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The Broken H Paperback – September 26, 2007
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Gray has known Shane the most of his life. Shane had been rescued by Gray's father from a life on the streets when Gray was just three years old. Shane is full blooded Apache forced away from home by his parents' negligence after they discovered he is gay. Taken in by Gray's parents, he has matured and become foreman on the ranch. Gray on the other hand had left the ranch, at first to become a rodeo star and then to join the police force. He might believe that it was all because Shane had turned him down, but one could also point out that Gray needed to get out and mature himself. He was far too young for lasting relationship with Shane back then.
The age difference is there still, but it does not seem as big now. The two men become lovers very quickly and their future looks very bright, since Gray's parents easily accept their relationship and Gray even gets re-elected as sheriff (even when people find out that he is gay). All is sunshine and flowers.
The only suspense is a teenage girl's infatuation with Shane and the lies she told her father.
It is an easy flowing love story, relaxing reading for a late evening. And I really loved Shane's hair.
Shane is the foreman of the Broken H, and Native American. The Hunter's took him in off the street when he was just 16. Grayson was 3 when Shane arrived. They grew up together as friends. But, Gray left home shortly after reaching adulthood when his feelings for Shane changed and were apparently not reciprocated. Gray went to college, and returned to his small town to become the Sheriff. After his father suffers a heart attack, Gray realizes he must return home and confront his feelings for Shane.
This is a very good M/M romance. In "The Tin Star," the couple faced prejudice from the community and vicious rejection from close family, but that does not factor in here. The Hunters are accepting of the relationship, and most of the town has adjusted thanks to the couple from the previous book. Shane and Gray need to overcome a 13 year age gap, a malicious accusation, and small town gossip. This novel doesn't have as much drama as the first (no attempted murder!), but the romance is well developed and the main characters are quite likeable. There is frequent hot and explicit sex, and the history between the two men makes their relationship feel real. Also nice is the fact that Shane isn't your typical romance alpha male - he's over 40 and still sexy and playful! The dialog is well done, and there is a good bit of humor. Those that read the first book will find comfortable familiarity with the setting and secondary characters. While it wasn't quite as good as the first novel, I enjoyed it enough that I purchased the paperback even though I have the e-book. My only gripe is that the publisher cropped the men's faces off the cover on the paperback. Highly recommended.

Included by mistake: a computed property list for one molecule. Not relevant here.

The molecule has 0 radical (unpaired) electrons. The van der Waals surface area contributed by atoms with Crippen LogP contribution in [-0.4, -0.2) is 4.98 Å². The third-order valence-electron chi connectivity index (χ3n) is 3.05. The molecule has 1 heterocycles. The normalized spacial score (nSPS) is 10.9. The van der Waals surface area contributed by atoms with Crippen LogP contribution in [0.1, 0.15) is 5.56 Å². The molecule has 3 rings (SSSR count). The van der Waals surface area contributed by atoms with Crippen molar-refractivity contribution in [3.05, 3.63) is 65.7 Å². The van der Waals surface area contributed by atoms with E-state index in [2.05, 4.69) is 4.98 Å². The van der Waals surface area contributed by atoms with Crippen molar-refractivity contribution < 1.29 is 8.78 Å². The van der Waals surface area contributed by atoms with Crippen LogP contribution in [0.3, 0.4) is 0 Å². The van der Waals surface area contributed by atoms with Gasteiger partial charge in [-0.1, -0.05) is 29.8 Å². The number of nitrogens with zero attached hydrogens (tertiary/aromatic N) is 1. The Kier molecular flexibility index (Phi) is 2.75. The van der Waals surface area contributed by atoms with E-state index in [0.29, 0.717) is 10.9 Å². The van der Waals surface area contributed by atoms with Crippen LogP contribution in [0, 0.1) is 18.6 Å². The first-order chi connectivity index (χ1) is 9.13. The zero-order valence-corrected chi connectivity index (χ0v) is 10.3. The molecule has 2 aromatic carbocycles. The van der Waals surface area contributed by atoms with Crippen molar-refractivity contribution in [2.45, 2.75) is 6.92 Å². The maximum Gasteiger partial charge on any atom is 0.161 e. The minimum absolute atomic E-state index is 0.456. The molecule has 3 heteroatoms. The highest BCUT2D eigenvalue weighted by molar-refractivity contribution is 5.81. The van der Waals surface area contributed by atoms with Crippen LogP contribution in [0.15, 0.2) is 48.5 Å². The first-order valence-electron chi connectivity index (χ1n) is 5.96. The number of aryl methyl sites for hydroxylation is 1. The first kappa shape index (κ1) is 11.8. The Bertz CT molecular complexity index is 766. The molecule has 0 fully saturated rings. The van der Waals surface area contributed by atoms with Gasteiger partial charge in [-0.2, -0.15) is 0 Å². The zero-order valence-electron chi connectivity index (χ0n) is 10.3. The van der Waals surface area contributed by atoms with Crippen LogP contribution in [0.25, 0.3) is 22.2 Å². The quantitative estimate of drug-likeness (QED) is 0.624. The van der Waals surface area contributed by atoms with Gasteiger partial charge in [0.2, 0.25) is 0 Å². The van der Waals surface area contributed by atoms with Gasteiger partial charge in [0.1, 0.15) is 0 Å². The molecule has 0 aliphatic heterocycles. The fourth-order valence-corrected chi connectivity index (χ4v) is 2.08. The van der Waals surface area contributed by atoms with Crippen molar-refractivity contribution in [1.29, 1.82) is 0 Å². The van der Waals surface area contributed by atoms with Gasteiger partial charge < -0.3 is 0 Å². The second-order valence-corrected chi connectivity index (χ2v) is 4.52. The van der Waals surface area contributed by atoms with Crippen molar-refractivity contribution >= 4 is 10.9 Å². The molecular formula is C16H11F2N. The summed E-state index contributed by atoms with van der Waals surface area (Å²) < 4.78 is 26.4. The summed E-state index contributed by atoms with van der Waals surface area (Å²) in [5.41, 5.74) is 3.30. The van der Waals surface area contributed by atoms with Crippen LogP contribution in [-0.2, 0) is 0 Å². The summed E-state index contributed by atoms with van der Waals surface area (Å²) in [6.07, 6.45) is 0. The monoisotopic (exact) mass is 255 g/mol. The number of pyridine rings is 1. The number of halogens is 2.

I will not get into specifics of plot, but my first real problem I had is that "The Broken H" lacked a lot of the tension of TTS. The main plot line alluded to by the summary is pretty much resolved in the beginning. Here I expected Grayson to be a little tortured by having to return to "The Broken H" and deal with Shane but instead they essentially walk into a room and hook up and the bulk of the book is about what happens afterwards and how they make a couple but it seems like a rushed variation of TTS. I mean in real life I would naturally be happy for them but the relationship is not one built on overcoming adversity and such.
TBH had a lot of surface problems that are easily dealt with as opposed to real obstacles such as the extreme homophobia the main characters in TTS faced. In fact, with all the crap that Ethan and Jamie had to deal with in TTS, you would think there would be some residual homophobia in this one given it is the same area of Texas. It was as if someone waved a magic wand and made the region tolerant which is a complete 180 from how the area was portrayed in TTS.
With that stuff all out of the way, I did enjoy the book. I do like the theme that Langley continues the theme of getting the love you always wanted your entire life. I think it is a theme that a lot of readers can relate to and it leaves a positive outlook. The other thing I like was Langley attempted to continue with some characters we were already familiar with. One of my biggest complaints about the M/M genre is that the stories end too soon for me. I always want to know more about what happens next beyond a "and they lived happily ever after". After reading TTS, I really wanted to hear more about Ethan and Jamie.
Most recent customer reviews
Despite a few typos, a thoroughly enjoyable read. Stand alone full length novel with a few familiar characters.